There is some hope of a resurgence, after a number of celebrity endorsements including Holly Willoughby and Kate Garraway.
Recently Kate opted for Laura’s £90 Red Midi Heart Jacquard Dress to present Good Morning Britain, while her fellow ITV presenter Holly chose the £110 navy version to host This Morning.
Ms Poulter told Drapers: ‘With the Kate and Holly dresses 60 per cent of customers were new customers. We’re bringing in new customers and targeting a multigenerational [customer].’
In the age of social media, it may be TV and Instagram adverts that save Laura Ashley.
They opened their first shop in Pelham Street, South Kensington, in 1968, women’s clothes and home interiors (catalogue image pictured)
Despite the ‘disappointing’ £4million sales slump, Ms Poulter is confident Laura Ashley (new dress pictured) can fight off her High Street rivals and post-Brexit retail trends by recapturing the original vision of its late founder
It was forced to stave off imminent collapse after concerns a £20m loan would not be available to meet immediate cash needs.
It scrapped its interim dividend citing a ‘challenging’ trading period, and it is on track to increase last year’s full-year loss of £14.3million.
Poulter joined the firm as operations chief in January from Wilko.
But Laura Ashley’s chairman, Andrew Khoo, told the Guardian: ‘It’s business as usual. Whilst these results are disappointing, we believe that with the right focus and support, Laura Ashley has a strong future and can be successful again.’
Fall from the height of fashion: How Laura Ashley went from humble roots to global brand… that’s now struggling to survive
The fashion and homewear brand Laura Ashley started at the Welsh designer’s Pilmlico attic flat in central London in 1953.
Having undertaken some quilting work with her local Women’s Institute, Ashley started sewing headscarves, napkins, table mats and tea-towels on her kitchen table.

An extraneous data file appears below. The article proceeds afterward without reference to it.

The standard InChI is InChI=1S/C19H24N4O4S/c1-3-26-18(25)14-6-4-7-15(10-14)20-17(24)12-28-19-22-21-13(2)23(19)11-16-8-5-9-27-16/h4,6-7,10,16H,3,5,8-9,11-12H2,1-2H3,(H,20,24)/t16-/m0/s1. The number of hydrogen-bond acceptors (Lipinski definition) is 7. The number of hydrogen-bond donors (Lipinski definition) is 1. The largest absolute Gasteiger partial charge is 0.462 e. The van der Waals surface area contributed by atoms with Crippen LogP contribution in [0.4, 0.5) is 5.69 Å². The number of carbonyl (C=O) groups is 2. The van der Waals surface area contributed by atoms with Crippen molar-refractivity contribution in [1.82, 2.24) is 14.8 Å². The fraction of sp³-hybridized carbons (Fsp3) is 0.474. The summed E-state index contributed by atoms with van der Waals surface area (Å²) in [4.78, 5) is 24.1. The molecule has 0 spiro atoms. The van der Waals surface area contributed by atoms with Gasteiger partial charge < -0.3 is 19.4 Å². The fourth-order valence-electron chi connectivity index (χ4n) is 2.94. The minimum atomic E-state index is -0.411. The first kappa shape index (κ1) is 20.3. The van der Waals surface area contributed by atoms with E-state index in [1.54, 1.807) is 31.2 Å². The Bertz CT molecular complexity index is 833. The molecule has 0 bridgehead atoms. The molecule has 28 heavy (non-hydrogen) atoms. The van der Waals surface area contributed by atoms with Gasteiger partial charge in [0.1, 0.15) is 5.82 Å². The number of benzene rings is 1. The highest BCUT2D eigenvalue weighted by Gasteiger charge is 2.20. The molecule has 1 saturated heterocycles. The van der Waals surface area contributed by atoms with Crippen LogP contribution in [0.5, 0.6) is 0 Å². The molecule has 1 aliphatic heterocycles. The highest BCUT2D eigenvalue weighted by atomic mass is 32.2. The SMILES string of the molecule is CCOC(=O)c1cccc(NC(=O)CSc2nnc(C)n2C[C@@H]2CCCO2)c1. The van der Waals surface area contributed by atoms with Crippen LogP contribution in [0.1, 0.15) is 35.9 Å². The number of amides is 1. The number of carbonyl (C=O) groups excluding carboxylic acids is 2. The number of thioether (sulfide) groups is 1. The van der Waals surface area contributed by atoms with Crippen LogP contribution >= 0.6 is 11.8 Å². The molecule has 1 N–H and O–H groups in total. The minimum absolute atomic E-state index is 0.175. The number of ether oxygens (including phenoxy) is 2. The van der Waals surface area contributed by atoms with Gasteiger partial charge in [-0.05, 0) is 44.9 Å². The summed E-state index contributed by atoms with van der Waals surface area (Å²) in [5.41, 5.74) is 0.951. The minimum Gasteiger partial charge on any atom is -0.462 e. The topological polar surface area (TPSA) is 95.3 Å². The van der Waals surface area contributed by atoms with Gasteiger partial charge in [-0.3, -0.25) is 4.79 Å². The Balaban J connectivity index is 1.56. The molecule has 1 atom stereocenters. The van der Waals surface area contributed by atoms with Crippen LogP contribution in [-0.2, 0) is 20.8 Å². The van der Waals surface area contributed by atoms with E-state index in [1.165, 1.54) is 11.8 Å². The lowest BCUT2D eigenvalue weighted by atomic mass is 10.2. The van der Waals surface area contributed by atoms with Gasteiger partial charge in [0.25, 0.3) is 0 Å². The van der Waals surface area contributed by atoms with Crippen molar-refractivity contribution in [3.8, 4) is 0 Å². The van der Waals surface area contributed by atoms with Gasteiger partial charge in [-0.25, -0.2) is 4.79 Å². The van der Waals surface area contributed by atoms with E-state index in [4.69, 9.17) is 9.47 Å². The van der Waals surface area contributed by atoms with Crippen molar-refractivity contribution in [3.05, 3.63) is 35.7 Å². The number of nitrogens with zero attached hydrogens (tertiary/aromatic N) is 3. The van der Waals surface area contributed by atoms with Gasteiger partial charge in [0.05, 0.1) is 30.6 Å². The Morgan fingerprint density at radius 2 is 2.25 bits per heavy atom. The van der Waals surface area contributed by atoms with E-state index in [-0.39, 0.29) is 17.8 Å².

Her husband Bernard would print them using his own machine and the couple took mail orders and sold stock to High Street retailers such as John Lewis.
Mr Ashley quit his city job so he could devote all his time to the printing business and the company moved to Kent in 1955.
But after the third of their four children were born the family re-located to her native Wales in 1960, with Mrs Ashley hoping to cash in on improved transport links.
The fashion and homewear brand Laura Ashley started at the Welsh designer’s Pilmlico attic flat in central London in 1953 (shop front pictured)
Laura and Bernard opened their first shop in Machynlleth, Powys in 1961, which sold locally-made, natural products as well as their own.
A plaque still hangs above the Pimlico flat where Laura and Bernard Ashley started out
Branching out to dresses and home interiors, the couple opened under the name Laura Ashley for the first time in Pelham Street, South Kensington, in 1968.
They expanded abroad with a shop in Paris and San Francisco both opening in 1974.
The brand did well on the High Street throughout the 1970s, bringing French chic and luxurious soft and hard furnishings to Britain’s middle classes.
But it wasn’t until the 1980s that it reached dizzying success, when Princess Diana opting for a £50 granddad collar dress saw production temporarily shut down due to unprecedented demand.
As time has gone on, with fast fashion dominating the landscape, the brand has relied increasingly on its homewear to make money. But with Ikea, Made.com and Habitat hot on its heels, the company has struggled to cling onto its previous success.
A slump in demand for its chintz furniture in the 1990s in particular has resulted in multi-million-pound losses in recent years.
Princess Diana is pictured wearing Laura Ashley in Pimlico, south London
After a mini-revival in the late nineties under new owners MUI – backed by Malaysian tycoon Khoo Kay Peng – Laura Ashley has found it difficult to compete with more modern, cheaper rivals like Zara, which also boast their own ‘Home’ range.
In December 2018, the brand announced it would close 40 stores across the country.
In early 2020, Laura Ashley announced losses of £4million in the six months to December 31. They were saved from going bust after US bank and major lender Wells Fargo stepped in with an emergency funding deal.
They invested in a new chief executive, Katharine Poulter amid the ‘disappointing sales’, who has vowed to return the brand to its 1980s heyday.
Ms Poulter has 25 years of retail experience with companies including Marks & Spencer, Habitat and Wilko.
The brand did well on the High Street throughout the 1970s, bringing French chic and luxurious soft and hard furnishings into people’s homes (catalogue image pictured)